He said that contracts with alternative energy companies will expire soon, with Hawaiian Electric negotiating for lower fixed prices. He said that the alternative energy contract with Tawhiri, which owns the wind farm in Ka Lae, expires in 2027 but that negotiations for a lower fixed rate have begun. Lower fixed rates should be established with other alternative energy companies very soon, with contracts renewed in the next two years.
    Adams also introduced Grayson Ghen, Hawai'i Energy's Hawai'i County Manager, who spoke of the 

Grayson Ghen
many ways businesses and residents can save money by reducing energy use with best practices and by installing energy efficient appliances and energy saving devices. He talked about many rebates and upfront cost savings and even free energy saving devices from LED bulbs to smart energy strips.
    He talked about Hawai'i Energy's free walk through and install programs for homes and businesses that provides consulting, free replacement of energy inefficient bulbs and gives out free smart energy strips that save on appliances and and other devices that draw power even when turned off. He said consumers can experience significant savings and recommended exploring the options at www.hawaiienergy.com.
    Otis Salmo, of Pāhala, brought up the issue of outdoor recreation at night, noting that the tennis and basketball courts in Pāhala, operated by the Dept. of Parks & Recreation, have been without lights for very many years. Maurice Messina, head of the Department of Parks & Recreation, who zoomed into the meeting, noted that lights at Nāʻālehu park are also out and that fixing the lighting for the big community playing fields and courts will cost millions of dollars.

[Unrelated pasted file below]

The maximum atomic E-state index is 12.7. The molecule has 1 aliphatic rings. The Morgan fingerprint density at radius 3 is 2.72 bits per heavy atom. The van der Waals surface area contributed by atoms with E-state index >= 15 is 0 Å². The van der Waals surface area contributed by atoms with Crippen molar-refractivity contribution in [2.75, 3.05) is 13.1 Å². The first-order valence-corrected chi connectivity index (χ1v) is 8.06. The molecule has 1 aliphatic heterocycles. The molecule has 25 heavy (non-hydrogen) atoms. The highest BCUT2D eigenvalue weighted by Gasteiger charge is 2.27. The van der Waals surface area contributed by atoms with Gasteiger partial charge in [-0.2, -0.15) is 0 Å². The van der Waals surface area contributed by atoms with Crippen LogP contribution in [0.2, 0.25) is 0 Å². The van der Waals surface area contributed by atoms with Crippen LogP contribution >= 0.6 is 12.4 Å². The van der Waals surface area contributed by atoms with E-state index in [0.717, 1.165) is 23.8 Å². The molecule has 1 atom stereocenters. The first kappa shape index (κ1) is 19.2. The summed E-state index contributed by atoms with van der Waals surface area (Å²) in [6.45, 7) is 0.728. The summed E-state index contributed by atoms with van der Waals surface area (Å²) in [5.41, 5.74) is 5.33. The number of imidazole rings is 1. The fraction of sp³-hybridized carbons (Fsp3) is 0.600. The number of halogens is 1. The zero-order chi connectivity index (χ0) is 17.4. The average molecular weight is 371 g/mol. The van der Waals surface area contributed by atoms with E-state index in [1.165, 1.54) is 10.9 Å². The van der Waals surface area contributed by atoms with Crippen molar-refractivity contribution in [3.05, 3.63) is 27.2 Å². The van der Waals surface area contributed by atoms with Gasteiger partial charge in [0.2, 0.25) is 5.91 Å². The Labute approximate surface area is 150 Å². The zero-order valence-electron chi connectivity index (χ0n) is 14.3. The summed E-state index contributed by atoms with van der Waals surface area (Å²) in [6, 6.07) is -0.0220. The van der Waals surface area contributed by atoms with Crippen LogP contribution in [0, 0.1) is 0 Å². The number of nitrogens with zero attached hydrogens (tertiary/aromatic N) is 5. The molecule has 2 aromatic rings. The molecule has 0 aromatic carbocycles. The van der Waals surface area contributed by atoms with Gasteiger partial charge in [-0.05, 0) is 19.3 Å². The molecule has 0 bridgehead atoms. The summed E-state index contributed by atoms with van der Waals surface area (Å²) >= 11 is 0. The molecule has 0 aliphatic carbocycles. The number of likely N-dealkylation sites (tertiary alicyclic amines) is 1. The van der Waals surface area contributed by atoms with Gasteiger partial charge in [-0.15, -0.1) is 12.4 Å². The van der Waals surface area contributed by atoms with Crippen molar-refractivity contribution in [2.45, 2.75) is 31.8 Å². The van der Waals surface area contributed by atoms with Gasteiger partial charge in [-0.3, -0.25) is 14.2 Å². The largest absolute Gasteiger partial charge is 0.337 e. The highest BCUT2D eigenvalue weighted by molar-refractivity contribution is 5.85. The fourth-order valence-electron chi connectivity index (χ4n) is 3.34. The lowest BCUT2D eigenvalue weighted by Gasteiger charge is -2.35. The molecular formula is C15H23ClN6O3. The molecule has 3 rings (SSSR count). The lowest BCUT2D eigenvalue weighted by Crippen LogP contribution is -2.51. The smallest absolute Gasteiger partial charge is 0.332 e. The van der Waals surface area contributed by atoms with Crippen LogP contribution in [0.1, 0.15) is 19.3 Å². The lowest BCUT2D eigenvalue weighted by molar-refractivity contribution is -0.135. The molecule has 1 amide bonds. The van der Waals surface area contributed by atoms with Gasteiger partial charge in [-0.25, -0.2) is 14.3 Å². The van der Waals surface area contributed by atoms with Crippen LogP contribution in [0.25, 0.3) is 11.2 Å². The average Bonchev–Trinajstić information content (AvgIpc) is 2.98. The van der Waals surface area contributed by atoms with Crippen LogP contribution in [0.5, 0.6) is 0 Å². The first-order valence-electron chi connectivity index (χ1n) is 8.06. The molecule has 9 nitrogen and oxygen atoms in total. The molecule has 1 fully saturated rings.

Maurice Messina
    Messina said that annual operating budgets for the parks are less than half a million dollars, but that he is working on additional, outside capital improvement funding for making such repairs. When asked by Salmo how places are prioritized for funding, particularly since Kaʻū is remote without the many recreational opportunities of Hilo and Kona, Messina said that he is from rural Louisiana and does not ignore rural communities. "Rural communities are the ethos of our county," said Messina.
    When asked whether community members could form hui and help write grants and otherwise cooperate to improve the neighborhood parks, Messina said he welcomes partnerships. He said community groups can sign Friends of Park agreements and volunteer to clean up and repair, help keep parks open longer hours, as well as help raise money for physical improvements.  Contact parks_recreation@hawaiicounty.gov.
    See more on the County's Pāhala meeting in an upcoming Ka'u News Briefs.

To read comments, add your own, and like this story, see www.facebook.com/kaucalendar/. See latest print edition at. www.kaucalendar.com. See upcoming events at https://www.blogger.com/blog/post/edit/8771374960502262788/5062840565570263092.

COUNTY COUNCIL CANDIDATE SHANE AKONI PALACAT-NELSEN released a statement to The Kaʻū Calendar Newspaper, explaining Kīhoʻihoʻi and its meaning in his decision to run for office. Helping to provide "healthy resources through relationships" would be important in his role as County Council member for District 6, Kaʻū into South Kona, said Palacat-Nelsen.
    He described the concept of Kīhoʻihoʻi - The Regenerative and Restorative, and the importance of community connections. He said this is not something new, given his role as a a Public Policy Advocate for the Office of Hawaiian Affairs. He is versed in wahi pana (celebrated “pulsating” lands) stewarding and has facilitated and developed a co-stewardship framework within the Federal, State, and County government construct.

County Council candidate Shane Akoni Palacat-Nelsen
 with 
Kanani Enos at the Kealakekua Forest Reserve Nursery.
Photo from Palacat-Nelsen
    "Whether it be a sacred space such as a mauna or heiau, a royal compound like Puʻuhonua o Hōnaunau National Historical Park, fishpond restoration, reforestation, coral reef restoration, or restoration efforts on Kahoʻolawe Island," Palacat-Nelsen said he has worked with community. Those efforts have been "to build critical relationships between traditional knowledge holders, government agencies, and community organizations to leverage capacity in addressing the depletion of natural resources and develop stewardship plans that merge traditional philosophy and practices with modern methodologies."
    He explained that Kīhoʻihoʻi comes from the kumu kānāwai, "a traditional philosophy that guides the regeneration of the land and seascapes which allow for the improvement of human well-being." He said these concepts were passed down generationally within his family.